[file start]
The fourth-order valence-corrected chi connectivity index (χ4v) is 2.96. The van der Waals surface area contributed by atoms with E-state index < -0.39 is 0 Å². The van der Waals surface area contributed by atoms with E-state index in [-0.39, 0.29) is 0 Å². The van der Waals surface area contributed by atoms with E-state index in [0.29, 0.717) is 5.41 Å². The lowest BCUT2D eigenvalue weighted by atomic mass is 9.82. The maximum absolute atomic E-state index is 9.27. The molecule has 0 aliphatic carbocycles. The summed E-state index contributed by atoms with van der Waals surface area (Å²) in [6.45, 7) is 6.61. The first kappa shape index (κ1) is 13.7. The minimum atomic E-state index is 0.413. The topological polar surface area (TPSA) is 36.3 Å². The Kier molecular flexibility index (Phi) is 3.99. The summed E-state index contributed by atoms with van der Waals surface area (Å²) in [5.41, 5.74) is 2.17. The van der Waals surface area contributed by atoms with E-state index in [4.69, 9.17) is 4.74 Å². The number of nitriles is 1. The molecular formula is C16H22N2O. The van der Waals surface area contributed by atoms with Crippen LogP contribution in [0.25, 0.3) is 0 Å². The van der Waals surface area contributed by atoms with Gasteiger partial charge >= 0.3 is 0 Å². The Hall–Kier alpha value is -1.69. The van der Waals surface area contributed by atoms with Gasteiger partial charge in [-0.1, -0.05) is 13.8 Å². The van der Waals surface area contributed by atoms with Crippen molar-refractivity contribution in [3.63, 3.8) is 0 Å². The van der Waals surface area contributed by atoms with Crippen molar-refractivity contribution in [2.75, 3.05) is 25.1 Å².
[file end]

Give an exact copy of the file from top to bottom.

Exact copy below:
The fourth-order valence-corrected chi connectivity index (χ4v) is 2.96. The van der Waals surface area contributed by atoms with E-state index < -0.39 is 0 Å². The van der Waals surface area contributed by atoms with E-state index in [-0.39, 0.29) is 0 Å². The van der Waals surface area contributed by atoms with E-state index in [0.29, 0.717) is 5.41 Å². The lowest BCUT2D eigenvalue weighted by atomic mass is 9.82. The maximum absolute atomic E-state index is 9.27. The molecule has 0 aliphatic carbocycles. The summed E-state index contributed by atoms with van der Waals surface area (Å²) in [6.45, 7) is 6.61. The first kappa shape index (κ1) is 13.7. The minimum atomic E-state index is 0.413. The topological polar surface area (TPSA) is 36.3 Å². The Kier molecular flexibility index (Phi) is 3.99. The summed E-state index contributed by atoms with van der Waals surface area (Å²) in [5.41, 5.74) is 2.17. The van der Waals surface area contributed by atoms with E-state index in [4.69, 9.17) is 4.74 Å². The number of nitriles is 1. The molecular formula is C16H22N2O. The van der Waals surface area contributed by atoms with Crippen LogP contribution in [0.25, 0.3) is 0 Å². The van der Waals surface area contributed by atoms with Gasteiger partial charge >= 0.3 is 0 Å². The Hall–Kier alpha value is -1.69. The van der Waals surface area contributed by atoms with Gasteiger partial charge in [-0.1, -0.05) is 13.8 Å². The van der Waals surface area contributed by atoms with Crippen molar-refractivity contribution in [3.63, 3.8) is 0 Å². The van der Waals surface area contributed by atoms with Crippen molar-refractivity contribution in [2.75, 3.05) is 25.1 Å².